Organisers said the collection ‘Hold Still’ was “inspirational”.
“This unique exhibition provides a fascinating overview of how different people and communities experienced lockdown,” said Chris Ansell, from the National Memorial Arboretum.
“While everyone was subject to restrictions, no one person’s experience was the same as another’s, as we all battled with different circumstances and changes to our day to day lives.”
Hold Still focused on three themes – Helpers And Heroes, Your New Normal, and Acts Of Kindness – with the final 100 tackling subjects including family life in lockdown, the work of healthcare staff and the Black Lives Matter movement.
The photos will be displayed over a series of large outdoor screens in the site’s amphitheatre and will be free to enter, although visitors must book in advance.
A gold pocket watch has been stolen during a burglary at the only house in England designed by celebrated architect Charles Rennie Mackintosh.
The watch, taken from 78 Derngate, Northampton, bears an inscription from the house’s former owner, W J Bassett-Lowke, who commissioned Mackintosh to remodel the property in 1916.
The Glasgow architect was celebrated in Europe, but died in poverty in 1928.
Police say burglars forced open a safe, stealing £300 and the 9ct gold watch.
The raid took place between 17:30 BST on Friday 16 October and 09:00 BST on Saturday 17 October.
Popular throughout Europe in the early 20th Century, Mackintosh was influential on design movements such as Art Nouveau and Secessionism.
Now a visitor attraction, 78 Derngate was his final commission and the only place in the world where his architectural and interior style can be seen in their original setting.
Although the watch only cost £500, it is said to have “great historical value”.
It is described as a slim art-deco style gents’ open face pocket watch with a silvered dial which has an engine-turned centre, black Arabic numerals, blue steel “Poire” hands and subsidiary dial at 6 o’clock.
The inscription on the back reads: “To William Rowe, an appreciation of 25 years loyalty and friendship from W J Bassett-Lowke. H F R Franklin Christmas 1925.”
Police and fire crews have been attacked with missiles following trouble in north Belfast.
Masonry, bricks and bottles were thrown at officers responding to disorder near the New Lodge area on Friday night.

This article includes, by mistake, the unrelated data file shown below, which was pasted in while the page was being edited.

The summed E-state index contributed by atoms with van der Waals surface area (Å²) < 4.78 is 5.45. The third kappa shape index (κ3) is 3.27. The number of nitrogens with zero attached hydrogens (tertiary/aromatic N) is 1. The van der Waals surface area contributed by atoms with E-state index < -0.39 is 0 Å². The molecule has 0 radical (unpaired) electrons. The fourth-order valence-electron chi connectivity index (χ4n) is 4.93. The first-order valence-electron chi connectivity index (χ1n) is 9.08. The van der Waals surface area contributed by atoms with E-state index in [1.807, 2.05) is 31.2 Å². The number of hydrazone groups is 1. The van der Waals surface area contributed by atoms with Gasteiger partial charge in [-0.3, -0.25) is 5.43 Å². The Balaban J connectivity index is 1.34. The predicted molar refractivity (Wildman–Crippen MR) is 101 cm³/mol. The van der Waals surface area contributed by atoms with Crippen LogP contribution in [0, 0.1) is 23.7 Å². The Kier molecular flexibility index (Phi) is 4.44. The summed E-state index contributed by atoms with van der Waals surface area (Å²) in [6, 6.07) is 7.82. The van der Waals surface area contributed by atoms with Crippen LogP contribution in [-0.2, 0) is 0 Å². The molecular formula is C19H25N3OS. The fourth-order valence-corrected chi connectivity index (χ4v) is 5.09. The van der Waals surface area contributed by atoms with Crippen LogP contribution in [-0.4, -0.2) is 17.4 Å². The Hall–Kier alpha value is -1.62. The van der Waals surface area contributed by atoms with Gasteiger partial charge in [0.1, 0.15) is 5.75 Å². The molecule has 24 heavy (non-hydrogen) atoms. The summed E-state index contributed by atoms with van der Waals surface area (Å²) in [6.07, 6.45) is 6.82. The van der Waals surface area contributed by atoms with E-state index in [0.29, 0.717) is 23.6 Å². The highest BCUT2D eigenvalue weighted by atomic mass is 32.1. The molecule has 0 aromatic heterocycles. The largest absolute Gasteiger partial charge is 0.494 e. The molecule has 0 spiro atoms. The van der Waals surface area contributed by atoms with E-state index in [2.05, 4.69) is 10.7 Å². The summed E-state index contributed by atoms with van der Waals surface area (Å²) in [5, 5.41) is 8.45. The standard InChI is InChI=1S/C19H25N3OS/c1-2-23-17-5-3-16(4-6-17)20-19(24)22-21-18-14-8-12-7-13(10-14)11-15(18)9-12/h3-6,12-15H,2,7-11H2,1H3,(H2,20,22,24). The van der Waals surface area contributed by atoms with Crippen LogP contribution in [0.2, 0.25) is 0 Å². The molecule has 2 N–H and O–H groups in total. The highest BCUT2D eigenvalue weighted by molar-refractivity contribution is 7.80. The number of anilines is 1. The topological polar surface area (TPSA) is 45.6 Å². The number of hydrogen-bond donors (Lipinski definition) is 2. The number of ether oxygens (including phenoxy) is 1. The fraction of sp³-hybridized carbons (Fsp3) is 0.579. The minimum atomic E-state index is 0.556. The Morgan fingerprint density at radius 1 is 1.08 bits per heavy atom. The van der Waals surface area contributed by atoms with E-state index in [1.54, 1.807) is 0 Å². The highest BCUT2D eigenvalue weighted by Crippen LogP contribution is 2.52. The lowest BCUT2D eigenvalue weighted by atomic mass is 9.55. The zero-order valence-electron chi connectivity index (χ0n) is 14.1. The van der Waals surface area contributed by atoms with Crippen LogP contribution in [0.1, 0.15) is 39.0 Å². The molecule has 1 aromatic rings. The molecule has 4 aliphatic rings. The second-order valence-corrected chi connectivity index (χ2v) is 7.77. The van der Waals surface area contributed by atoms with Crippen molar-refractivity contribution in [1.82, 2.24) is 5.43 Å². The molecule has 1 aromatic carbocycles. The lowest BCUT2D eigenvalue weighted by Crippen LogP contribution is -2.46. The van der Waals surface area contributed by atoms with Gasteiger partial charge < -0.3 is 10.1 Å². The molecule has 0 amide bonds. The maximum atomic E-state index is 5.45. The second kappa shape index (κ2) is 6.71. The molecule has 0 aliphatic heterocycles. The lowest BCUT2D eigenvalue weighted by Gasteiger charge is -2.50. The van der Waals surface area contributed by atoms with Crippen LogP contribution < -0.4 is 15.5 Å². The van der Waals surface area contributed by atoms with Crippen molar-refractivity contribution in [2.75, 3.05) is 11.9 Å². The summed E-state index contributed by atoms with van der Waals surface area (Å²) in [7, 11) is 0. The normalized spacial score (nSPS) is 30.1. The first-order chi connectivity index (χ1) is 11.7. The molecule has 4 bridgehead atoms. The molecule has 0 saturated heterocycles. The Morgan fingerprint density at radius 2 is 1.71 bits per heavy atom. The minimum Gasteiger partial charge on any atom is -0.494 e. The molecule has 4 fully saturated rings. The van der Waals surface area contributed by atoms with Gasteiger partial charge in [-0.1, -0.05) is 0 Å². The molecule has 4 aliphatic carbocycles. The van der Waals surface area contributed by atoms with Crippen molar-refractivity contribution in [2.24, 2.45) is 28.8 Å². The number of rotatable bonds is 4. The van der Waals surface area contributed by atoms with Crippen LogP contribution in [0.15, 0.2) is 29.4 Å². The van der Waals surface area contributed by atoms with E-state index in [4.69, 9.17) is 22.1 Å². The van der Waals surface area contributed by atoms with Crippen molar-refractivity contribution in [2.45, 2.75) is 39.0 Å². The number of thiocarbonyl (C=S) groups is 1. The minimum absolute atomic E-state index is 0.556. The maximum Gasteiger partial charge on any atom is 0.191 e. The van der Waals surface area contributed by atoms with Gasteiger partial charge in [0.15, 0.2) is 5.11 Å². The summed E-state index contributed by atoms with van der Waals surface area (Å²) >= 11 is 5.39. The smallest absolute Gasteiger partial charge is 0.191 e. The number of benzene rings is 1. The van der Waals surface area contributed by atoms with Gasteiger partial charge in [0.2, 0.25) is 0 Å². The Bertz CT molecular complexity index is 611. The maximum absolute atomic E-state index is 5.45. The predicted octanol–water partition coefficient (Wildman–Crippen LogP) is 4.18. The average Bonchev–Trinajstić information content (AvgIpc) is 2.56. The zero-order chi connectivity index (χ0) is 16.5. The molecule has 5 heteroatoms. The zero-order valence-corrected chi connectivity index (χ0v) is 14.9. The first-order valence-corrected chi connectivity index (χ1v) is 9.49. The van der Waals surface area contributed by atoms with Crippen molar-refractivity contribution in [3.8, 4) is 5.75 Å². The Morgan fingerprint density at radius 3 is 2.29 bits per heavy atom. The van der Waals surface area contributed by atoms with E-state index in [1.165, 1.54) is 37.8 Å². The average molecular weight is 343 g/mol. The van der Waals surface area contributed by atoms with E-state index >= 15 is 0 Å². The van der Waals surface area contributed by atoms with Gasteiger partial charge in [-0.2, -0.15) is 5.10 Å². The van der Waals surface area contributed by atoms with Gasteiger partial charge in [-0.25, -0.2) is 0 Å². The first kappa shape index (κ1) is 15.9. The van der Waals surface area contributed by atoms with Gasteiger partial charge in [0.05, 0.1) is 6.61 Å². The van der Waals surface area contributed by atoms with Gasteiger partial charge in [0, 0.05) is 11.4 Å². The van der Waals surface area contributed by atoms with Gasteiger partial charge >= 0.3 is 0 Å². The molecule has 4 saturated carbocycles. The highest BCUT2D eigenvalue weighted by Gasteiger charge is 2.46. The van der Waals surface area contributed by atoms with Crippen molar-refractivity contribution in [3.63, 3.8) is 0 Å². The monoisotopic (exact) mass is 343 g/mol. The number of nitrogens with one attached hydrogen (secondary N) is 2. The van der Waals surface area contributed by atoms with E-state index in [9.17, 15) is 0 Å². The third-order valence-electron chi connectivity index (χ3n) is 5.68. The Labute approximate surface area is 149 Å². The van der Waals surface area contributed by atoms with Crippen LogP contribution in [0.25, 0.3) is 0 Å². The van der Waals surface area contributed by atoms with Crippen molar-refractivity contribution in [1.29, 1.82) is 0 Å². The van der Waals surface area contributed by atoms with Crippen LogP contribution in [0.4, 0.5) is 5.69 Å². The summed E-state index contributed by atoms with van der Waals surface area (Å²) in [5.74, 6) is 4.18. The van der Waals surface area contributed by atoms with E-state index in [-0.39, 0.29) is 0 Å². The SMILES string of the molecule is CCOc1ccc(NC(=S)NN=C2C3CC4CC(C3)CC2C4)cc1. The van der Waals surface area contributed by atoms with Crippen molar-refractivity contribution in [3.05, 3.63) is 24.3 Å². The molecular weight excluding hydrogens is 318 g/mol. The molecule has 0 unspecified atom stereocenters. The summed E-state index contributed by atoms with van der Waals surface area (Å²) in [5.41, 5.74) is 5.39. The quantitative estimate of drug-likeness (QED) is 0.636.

Police said a young boy was reportedly assaulted when rival groups were involved in an altercation.
A 15-year-old boy was arrested on suspicion of common assault and riotous behaviour. He has since been released and cautioned.
The police said it was extremely disappointing that officers had to deal with the actions of individuals who showed a complete disregard for the community.
CCTV footage is being reviewed to identify those involved.
Supt David Moore said they were called to the junction of North Queen Street and Duncairn Gardens, shortly before 20:00 BST.
“Upon arrival of police in Spamount Street, officers had both masonry and other missiles thrown at them by a group of youths,” he said.
“Youths then set large, industrial bins alight in the area to attempt to block the road.
“Northern Ireland Fire and Rescue Service attended the scene and had bricks and bottles thrown at them during the incident.
“Damage was also reported to the grounds of a nearby nursery school by youths involved in the disorder.”
Supt Moore said no officer or firefighter was injured but that damage was caused to police vehicles, including wing mirrors and a smashed windscreen.
“For officers and colleagues from Northern Ireland Fire and Rescue Service to come under attack in trying to keep people safe, means that vital resources are being removed from public use when they could be better utilised elsewhere,” he added.
“We will continue to work alongside local representatives and partner agencies, but it is disappointing that some people continue to disregard our repeated warnings.
“Those people who choose to engage in criminal and anti-social behaviour must understand it is unacceptable and must stop.
“People have a right to live in peace and to feel safe in their communities.”
Sinn Féin councillor JJ Magee said Friday night was “very bad for the residents of the New Lodge area”.
He said while a small amount of people were involved, they were “causing havoc” for residents.
“This has been ongoing for months now, almost on a nightly basis,” he said.
“The residents have been getting tortured by young people who come from all over Belfast to this site where they then create trouble.
“People have tried to move these young people on, but the abuse and the stick and then the threats that they take from these young people is scary.”
A section of the UK’s most-visited zoo damaged by fire two years ago has reopened.
The blaze broke out in December 2018 at Chester Zoo’s Monsoon Forest, which houses orangutans and crocodiles.
Some birds, fish and insects died and the roof was damaged in the fire, caused by an electrical fault.
Zoo chief executive Dr Mark Pilgrim said: “Building a little bit of the Indonesian rainforest in Chester takes an enormous amount of skill and work.”
Zoo staff led many of the animals to safety while firefighters tackled the blaze, which was extinguished within hours.
A fundraising page raised more than £220,000 within a week.